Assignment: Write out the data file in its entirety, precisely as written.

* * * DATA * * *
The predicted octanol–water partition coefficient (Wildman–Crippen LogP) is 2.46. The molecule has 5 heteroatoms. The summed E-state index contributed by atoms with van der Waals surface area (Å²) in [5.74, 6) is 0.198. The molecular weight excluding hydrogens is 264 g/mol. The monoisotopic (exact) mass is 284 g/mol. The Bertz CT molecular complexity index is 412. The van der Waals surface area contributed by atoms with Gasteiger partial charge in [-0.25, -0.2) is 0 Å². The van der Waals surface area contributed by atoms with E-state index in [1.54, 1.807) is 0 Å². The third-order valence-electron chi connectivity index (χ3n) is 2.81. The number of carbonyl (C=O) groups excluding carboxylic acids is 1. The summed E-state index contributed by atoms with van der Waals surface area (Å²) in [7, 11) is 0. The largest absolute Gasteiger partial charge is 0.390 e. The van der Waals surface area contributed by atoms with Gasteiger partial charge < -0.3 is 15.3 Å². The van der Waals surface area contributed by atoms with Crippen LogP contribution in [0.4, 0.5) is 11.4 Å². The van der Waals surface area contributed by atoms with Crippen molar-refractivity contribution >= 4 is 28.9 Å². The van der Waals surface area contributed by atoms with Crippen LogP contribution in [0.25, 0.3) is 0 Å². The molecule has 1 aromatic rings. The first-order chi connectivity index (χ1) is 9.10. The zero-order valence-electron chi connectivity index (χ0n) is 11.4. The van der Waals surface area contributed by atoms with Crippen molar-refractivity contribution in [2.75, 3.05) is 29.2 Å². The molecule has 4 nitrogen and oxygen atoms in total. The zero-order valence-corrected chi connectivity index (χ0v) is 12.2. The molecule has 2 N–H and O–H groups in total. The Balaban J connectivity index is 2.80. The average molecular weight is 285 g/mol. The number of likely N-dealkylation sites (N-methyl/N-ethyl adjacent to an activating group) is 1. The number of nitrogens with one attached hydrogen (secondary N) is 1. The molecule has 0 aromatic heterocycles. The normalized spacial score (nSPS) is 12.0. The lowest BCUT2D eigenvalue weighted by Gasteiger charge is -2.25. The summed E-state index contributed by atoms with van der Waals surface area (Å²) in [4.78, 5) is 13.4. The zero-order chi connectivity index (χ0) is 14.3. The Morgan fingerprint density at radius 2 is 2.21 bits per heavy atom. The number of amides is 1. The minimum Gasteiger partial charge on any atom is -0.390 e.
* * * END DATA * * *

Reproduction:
The predicted octanol–water partition coefficient (Wildman–Crippen LogP) is 2.46. The molecule has 5 heteroatoms. The summed E-state index contributed by atoms with van der Waals surface area (Å²) in [5.74, 6) is 0.198. The molecular weight excluding hydrogens is 264 g/mol. The monoisotopic (exact) mass is 284 g/mol. The Bertz CT molecular complexity index is 412. The van der Waals surface area contributed by atoms with Gasteiger partial charge in [-0.25, -0.2) is 0 Å². The van der Waals surface area contributed by atoms with E-state index in [1.54, 1.807) is 0 Å². The third-order valence-electron chi connectivity index (χ3n) is 2.81. The number of carbonyl (C=O) groups excluding carboxylic acids is 1. The summed E-state index contributed by atoms with van der Waals surface area (Å²) in [7, 11) is 0. The largest absolute Gasteiger partial charge is 0.390 e. The van der Waals surface area contributed by atoms with Gasteiger partial charge < -0.3 is 15.3 Å². The van der Waals surface area contributed by atoms with Crippen LogP contribution in [0.4, 0.5) is 11.4 Å². The van der Waals surface area contributed by atoms with Crippen molar-refractivity contribution >= 4 is 28.9 Å². The van der Waals surface area contributed by atoms with Crippen LogP contribution in [0.25, 0.3) is 0 Å². The molecule has 1 aromatic rings. The first-order chi connectivity index (χ1) is 9.10. The zero-order valence-electron chi connectivity index (χ0n) is 11.4. The van der Waals surface area contributed by atoms with Crippen molar-refractivity contribution in [2.75, 3.05) is 29.2 Å². The molecule has 4 nitrogen and oxygen atoms in total. The zero-order valence-corrected chi connectivity index (χ0v) is 12.2. The molecule has 2 N–H and O–H groups in total. The Balaban J connectivity index is 2.80. The average molecular weight is 285 g/mol. The number of likely N-dealkylation sites (N-methyl/N-ethyl adjacent to an activating group) is 1. The number of nitrogens with one attached hydrogen (secondary N) is 1. The molecule has 0 aromatic heterocycles. The normalized spacial score (nSPS) is 12.0. The lowest BCUT2D eigenvalue weighted by Gasteiger charge is -2.25. The summed E-state index contributed by atoms with van der Waals surface area (Å²) in [4.78, 5) is 13.4. The zero-order chi connectivity index (χ0) is 14.3. The Morgan fingerprint density at radius 2 is 2.21 bits per heavy atom. The number of amides is 1. The minimum Gasteiger partial charge on any atom is -0.390 e.